Vietnamese wooden furniture manufacturers face a shortage of workers, modern technology and money to upgrade technology.
According to the Handicraft and Wood Industry Association of HCM City (Hawa), the number of orders is increasing in the context of the China-US trade war. However, Vietnamese enterprises are facing problems that need to be resolved soon.
While foreign invested enterprises (FIEs) are operating well, Vietnamese firms are still busy looking for solutions to increase productivity. According to the World Bank, the productivity of Vietnamese enterprises is among the lowest in ASEAN.
Vietnam’s productivity was $11,142 in 2018, just 7.3 percent of Singapore’s, 19 percent of Malaysia’s, 37 percent of Thailand’s, 44.8 percent of Indonesia’s and 55.9 percent of the Philippines.
Regarding the labor force quality, the World Bank pointed out that Vietnam had a 3.79/10 score, ranking 11th out of 12 Asian ranked countries. The labor force competitiveness index was 3.39, with Vietnam ranking 73rd among 133 countries.
Vietnamese woodwork enterprises are also meeting challenges in digitalization because digital applications are greatly changing the processing, management, design, and sales industries.
|Vietnamese woodwork enterprises are also meeting challenges in digitalization because digital applications are greatly changing the processing, management, design, and sales industries.|
"The problems faced by woodwork enterprises are not simple, which require them to have a new vision to re-design the production model and apply technology,” said Hawa chair Nguyen Quoc Khanh.
To ease pressure on the labor force and increase production quality, many enterprises have allocated big budgets to buy new equipment. Some enterprises with small scale have invested up to VND50 billion in new equipment.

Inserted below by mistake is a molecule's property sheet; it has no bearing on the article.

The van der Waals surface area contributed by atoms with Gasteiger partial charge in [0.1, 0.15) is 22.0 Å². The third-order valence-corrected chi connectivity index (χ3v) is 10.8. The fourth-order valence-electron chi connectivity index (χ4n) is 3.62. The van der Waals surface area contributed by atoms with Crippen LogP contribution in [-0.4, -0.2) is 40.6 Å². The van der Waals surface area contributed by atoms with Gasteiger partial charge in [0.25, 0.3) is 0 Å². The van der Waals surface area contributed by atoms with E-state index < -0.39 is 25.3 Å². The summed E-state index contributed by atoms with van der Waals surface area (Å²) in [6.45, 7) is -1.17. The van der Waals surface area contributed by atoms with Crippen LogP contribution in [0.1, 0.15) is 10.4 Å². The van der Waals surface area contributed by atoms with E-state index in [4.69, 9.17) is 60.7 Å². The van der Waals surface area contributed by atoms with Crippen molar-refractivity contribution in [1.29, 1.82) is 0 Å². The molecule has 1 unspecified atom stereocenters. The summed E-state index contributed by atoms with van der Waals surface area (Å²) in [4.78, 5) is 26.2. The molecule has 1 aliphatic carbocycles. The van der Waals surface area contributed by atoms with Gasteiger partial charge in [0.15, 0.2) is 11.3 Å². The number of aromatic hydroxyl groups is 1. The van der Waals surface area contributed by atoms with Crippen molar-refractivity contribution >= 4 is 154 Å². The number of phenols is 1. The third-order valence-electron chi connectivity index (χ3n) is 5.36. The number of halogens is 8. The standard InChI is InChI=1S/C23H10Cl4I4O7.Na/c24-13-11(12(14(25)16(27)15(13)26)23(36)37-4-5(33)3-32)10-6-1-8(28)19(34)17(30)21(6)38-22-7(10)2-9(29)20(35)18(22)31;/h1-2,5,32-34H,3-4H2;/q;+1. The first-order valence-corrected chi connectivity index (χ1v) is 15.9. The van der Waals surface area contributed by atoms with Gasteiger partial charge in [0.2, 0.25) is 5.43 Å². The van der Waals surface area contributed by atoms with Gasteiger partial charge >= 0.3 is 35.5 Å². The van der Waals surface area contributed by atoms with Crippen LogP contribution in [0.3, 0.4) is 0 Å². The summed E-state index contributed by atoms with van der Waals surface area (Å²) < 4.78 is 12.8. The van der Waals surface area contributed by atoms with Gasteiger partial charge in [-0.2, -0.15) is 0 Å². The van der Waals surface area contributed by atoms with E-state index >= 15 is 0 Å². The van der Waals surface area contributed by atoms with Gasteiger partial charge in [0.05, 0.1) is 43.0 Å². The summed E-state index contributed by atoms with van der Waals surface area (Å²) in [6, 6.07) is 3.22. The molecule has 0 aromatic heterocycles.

However, according to Leslie Lye from Weinig Group, though Vietnamese factories have invested more heavily in technology than other Southeast Asian countries, they have done so in an unorganized way.
Enterprises need to be able to fulfill big orders and make common products, but also implement small flexible orders and make more specific products.
There should be accurate charts of production processes and quick ways of switching products; less dependency of human resources; and fewer waste products.
Meanwhile, Bernd Kahnert from Homag, the supplier of integrated manufacturing solutions in the woodworking industry noted that Vietnam’s big problem is not technology, but a labor force that can apply technology in production.
In related news, the Foreign Investment Agency reported that in the first five months of the year, total FDI in the woodwork industry increased by 1.2 times compared with the whole year of 2018. There were 49 projects in the woodwork industry, which accounted for 73 percent of total FDI projects in the last year.
The opportunities are great for Vietnam’s woodworks industry, but great challenges exist as well, experts say.
Vietnam’s woodwork industry runs the risk of being watched by the US government for taxation as its export turnover has soared, especially in the context of the sharp rise in Chinese investment.